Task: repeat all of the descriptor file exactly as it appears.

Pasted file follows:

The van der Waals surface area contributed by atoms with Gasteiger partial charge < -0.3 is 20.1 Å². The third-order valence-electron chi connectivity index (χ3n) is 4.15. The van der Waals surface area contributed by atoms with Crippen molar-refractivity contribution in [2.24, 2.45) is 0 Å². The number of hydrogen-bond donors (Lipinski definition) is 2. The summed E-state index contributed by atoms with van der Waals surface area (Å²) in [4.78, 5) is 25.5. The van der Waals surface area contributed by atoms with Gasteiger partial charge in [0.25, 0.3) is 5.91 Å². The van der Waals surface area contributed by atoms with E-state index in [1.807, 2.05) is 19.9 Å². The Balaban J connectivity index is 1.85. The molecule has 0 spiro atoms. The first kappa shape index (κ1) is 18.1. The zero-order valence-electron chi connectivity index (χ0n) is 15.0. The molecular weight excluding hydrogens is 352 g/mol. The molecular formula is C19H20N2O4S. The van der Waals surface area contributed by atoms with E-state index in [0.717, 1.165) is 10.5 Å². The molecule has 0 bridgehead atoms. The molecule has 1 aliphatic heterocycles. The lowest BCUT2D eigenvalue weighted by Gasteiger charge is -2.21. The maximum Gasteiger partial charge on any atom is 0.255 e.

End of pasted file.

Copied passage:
The van der Waals surface area contributed by atoms with Gasteiger partial charge < -0.3 is 20.1 Å². The third-order valence-electron chi connectivity index (χ3n) is 4.15. The van der Waals surface area contributed by atoms with Crippen molar-refractivity contribution in [2.24, 2.45) is 0 Å². The number of hydrogen-bond donors (Lipinski definition) is 2. The summed E-state index contributed by atoms with van der Waals surface area (Å²) in [4.78, 5) is 25.5. The van der Waals surface area contributed by atoms with Gasteiger partial charge in [0.25, 0.3) is 5.91 Å². The van der Waals surface area contributed by atoms with E-state index in [1.807, 2.05) is 19.9 Å². The Balaban J connectivity index is 1.85. The molecule has 0 spiro atoms. The first kappa shape index (κ1) is 18.1. The zero-order valence-electron chi connectivity index (χ0n) is 15.0. The molecular weight excluding hydrogens is 352 g/mol. The molecular formula is C19H20N2O4S. The van der Waals surface area contributed by atoms with E-state index in [0.717, 1.165) is 10.5 Å². The molecule has 0 bridgehead atoms. The molecule has 1 aliphatic heterocycles. The lowest BCUT2D eigenvalue weighted by Gasteiger charge is -2.21. The maximum Gasteiger partial charge on any atom is 0.255 e.